Hobart arrived at Madras in the summer of 1794, and personally conducted an expedition against Malacca, which resulted in the destruction of the Dutch settlements there. His independent attitude, however, soon brought him into collision with the governor-general, Sir John Shore, afterwards Lord Teignmouth. The dispute was due mainly to the embarrassing state of affairs in the Carnatic and in Tanjore, but it was intensified by the fact that the head of the supreme government was inferior in personal rank to the head of the subordinate government. Shortly after Hobart's arrival, Mohammed Ali, nabob of the Carnatic, died, and his death seemed in Hobart's opinion to present a favourable opportunity to introduce certain necessary reforms in the financial administration of that province for the purpose of relieving the unhappy ryots from the oppressive tyranny of the money-lenders. Unfortunately, the new nabob, Obut ul Omrah, refused to consent to Hobart's humane policy, and in justification of his refusal appealed to the agreement of 1792 between his predecessor and Lord Cornwallis, which it was the very object of Hobart's plan to annul. Thereupon Hobart, without consulting Shore, announced his intention of seizing the district of Tinnevelly in liquidation of the nabob's debt to the company, and of insisting upon the surrender of the Carnatic forts. To this, however, the supreme government objected, as an unjust invasion of the rights which had been secured to the nabob by the treaty of 1792. An appeal was made to the court of directors, and, after a careful examination of the case, the court decided to uphold their governor-general and to recall Hobart. Pending the arrival of their decision, a fresh dispute of a like kind arose between the two governments in regard to Hobart's dealings with the rajah of Tanjore. In this case, however, Hobart was successful in persuading the rajah, Ameer Sing, to surrender the mortgaged territory; and, though Sir John Shore persisted in his opinion that the rajah had been ‘dragooned’ into the treaty, the directors thought fit to sanction Hobart's policy. These differences did not, however, prevent a cordial co-operation between the governors of Fort William and Fort St. George against Tippoo Sahib, the sultan of Mysore; and when Lord Hobart, in the exercise of his discretionary powers, countermanded an expedition fitted out by Sir John Shore against the Spanish settlement of Manilla, the latter warmly applauded his conduct, and privately declared that with the experience he had gained he was admirably qualified to fill the post of governor-general. But the order for his recall shortly after arrived, and amid the regrets of the inhabitants of Madras, who were much attached to him for his uncompromising opposition to usury and corruption, he sailed for England in August 1798. In consideration of his services, and in compensation for his disappointment in not succeeding to the governor-generalship, which was the sole inducement that had taken him out to India, the company conferred on him an annual pension of 1,500l.

On 23 May 1798 he was made clerk of the common pleas in the Irish exchequer court, and on 30 Nov. following he was summoned to the House of Lords as Baron Hobart of Blickling. He was chiefly occupied during 1799 with Lord Auckland in arranging the details of the Act of Union, and spoke and voted in its favour in the House of Lords. He was strongly opposed to catholic emancipation as part of the union scheme, but he seems to have been in favour of a liberal endowment of the catholic clergy. In March 1801 he was appointed secretary of state for the colonial and war department in the Addington administration. A circular letter issued by him in August 1803 deprecated any extensive volunteer movement, and gave great offence. In June 1804 Hobart Town, Tasmania, was founded and named after him. Addington resigned in May 1804. In November 1804 he succeeded his father in the peerage, and joined Pitt's administration as chancellor of the duchy of Lancaster on 14 Jan. 1805, but with Sidmouth resigned in the following July, in consequence of Pitt's attitude over the Melville affair. From February 1806 to May in the following year he held the office of joint postmaster-general in the ‘All the Talents’ administration, but without a seat in the cabinet, an exclusion which he resented. On the formation of the Liverpool ministry in 1812 he was appointed president of the board of control for Indian affairs, and continued to hold this post till his death. From 23 May to 23 June 1812 he also held the chancellorship of the duchy of Lancaster. His most important speech was probably that on the renewal of the East India Company's charter on 9 April 1813, which was remarkable for the liberality of its tone. He died on 4 Feb. 1816, in consequence of being thrown from his horse in St. James's Park. He married first, on 4 Jan. 1792, Margaretta, daughter and coheiress of Edmund Bourke, esq., of Urrey, and widow of Thomas Adderley, esq., of Innishannon, co. Cork, who died in 1796, and by her had a daughter, Sarah Albinia Louisa, who married Frederick John, first earl of Ripon; secondly, on 1 June 1799, Eleanor Agnes, daughter of William Eden, first lord Auckland, who died childless in 1851. He was succeeded by his nephew, George Robert Hobart, fifth earl of Buckinghamshire. His portrait was painted by Sir Thomas Lawrence.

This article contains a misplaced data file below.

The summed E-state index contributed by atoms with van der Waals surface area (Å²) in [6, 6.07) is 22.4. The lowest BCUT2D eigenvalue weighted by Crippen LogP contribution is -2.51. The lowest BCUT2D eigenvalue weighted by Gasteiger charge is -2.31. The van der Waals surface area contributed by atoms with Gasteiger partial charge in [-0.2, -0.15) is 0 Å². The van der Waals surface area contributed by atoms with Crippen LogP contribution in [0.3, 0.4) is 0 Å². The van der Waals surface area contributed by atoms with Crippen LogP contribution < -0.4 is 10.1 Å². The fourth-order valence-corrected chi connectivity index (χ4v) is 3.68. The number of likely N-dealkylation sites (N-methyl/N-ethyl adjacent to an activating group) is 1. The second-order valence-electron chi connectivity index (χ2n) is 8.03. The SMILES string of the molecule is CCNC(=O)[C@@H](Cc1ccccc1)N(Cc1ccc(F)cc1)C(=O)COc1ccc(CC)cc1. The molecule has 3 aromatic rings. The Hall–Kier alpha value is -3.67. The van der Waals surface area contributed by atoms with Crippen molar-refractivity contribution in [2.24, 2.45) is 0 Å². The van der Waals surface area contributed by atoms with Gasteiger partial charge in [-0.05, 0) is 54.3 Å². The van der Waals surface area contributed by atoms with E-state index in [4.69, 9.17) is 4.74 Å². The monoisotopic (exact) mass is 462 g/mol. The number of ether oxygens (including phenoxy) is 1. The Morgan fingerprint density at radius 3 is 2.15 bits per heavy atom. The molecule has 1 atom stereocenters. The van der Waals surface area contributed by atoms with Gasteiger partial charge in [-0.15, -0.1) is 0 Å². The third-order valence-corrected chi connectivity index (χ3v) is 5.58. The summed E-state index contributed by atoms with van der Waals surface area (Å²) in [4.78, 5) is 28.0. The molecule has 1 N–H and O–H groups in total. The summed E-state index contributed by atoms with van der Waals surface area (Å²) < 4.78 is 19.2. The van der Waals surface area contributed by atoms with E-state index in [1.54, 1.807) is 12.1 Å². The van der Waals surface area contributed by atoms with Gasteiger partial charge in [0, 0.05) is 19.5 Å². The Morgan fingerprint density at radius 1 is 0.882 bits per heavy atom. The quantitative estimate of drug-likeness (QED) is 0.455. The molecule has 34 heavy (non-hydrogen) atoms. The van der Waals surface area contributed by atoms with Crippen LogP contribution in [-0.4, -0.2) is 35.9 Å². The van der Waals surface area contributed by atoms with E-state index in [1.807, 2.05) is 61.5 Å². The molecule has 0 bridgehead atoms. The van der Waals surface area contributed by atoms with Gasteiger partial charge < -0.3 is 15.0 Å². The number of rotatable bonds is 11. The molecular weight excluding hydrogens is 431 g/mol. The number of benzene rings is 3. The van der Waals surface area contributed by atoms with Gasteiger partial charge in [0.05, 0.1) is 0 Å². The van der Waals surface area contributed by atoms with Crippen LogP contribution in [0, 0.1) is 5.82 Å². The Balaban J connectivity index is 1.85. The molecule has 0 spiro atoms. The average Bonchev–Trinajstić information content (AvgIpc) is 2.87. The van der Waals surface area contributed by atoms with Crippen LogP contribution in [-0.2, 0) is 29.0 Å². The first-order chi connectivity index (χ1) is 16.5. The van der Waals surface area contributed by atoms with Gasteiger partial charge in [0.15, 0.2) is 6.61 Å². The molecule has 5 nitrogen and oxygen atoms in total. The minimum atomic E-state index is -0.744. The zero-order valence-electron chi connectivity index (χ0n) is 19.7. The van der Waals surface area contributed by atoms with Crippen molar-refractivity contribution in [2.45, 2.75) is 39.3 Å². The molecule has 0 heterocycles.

[Doyle's Official Baronage; Burke's Peerage; Irish Parliamentary Debates; Buckingham's Courts and Cabinets of George III, vol. iii.; Grattan's Life of Henry Grattan; Lecky's Hist. of England; Memoirs of the Life of Sir John Shore, Baron Teignmouth; Mill's British India; Asiatic Annual Register; Parliamentary Papers relating to the Affairs of the Carnatic, No. 2; Addit. MSS. 13470, 33108, 33109, 33112; Parliamentary History and Debates; the published correspondence of the Marquis Cornwallis, Lord Auckland, Lord Castlereagh, and Lord Colchester; Pellew's Life of Lord Sidmouth, and Hist. MSS. Comm. Reports, vi. 406, viii. 296, xi. 426 (Earl of Dartmouth's MSS.)]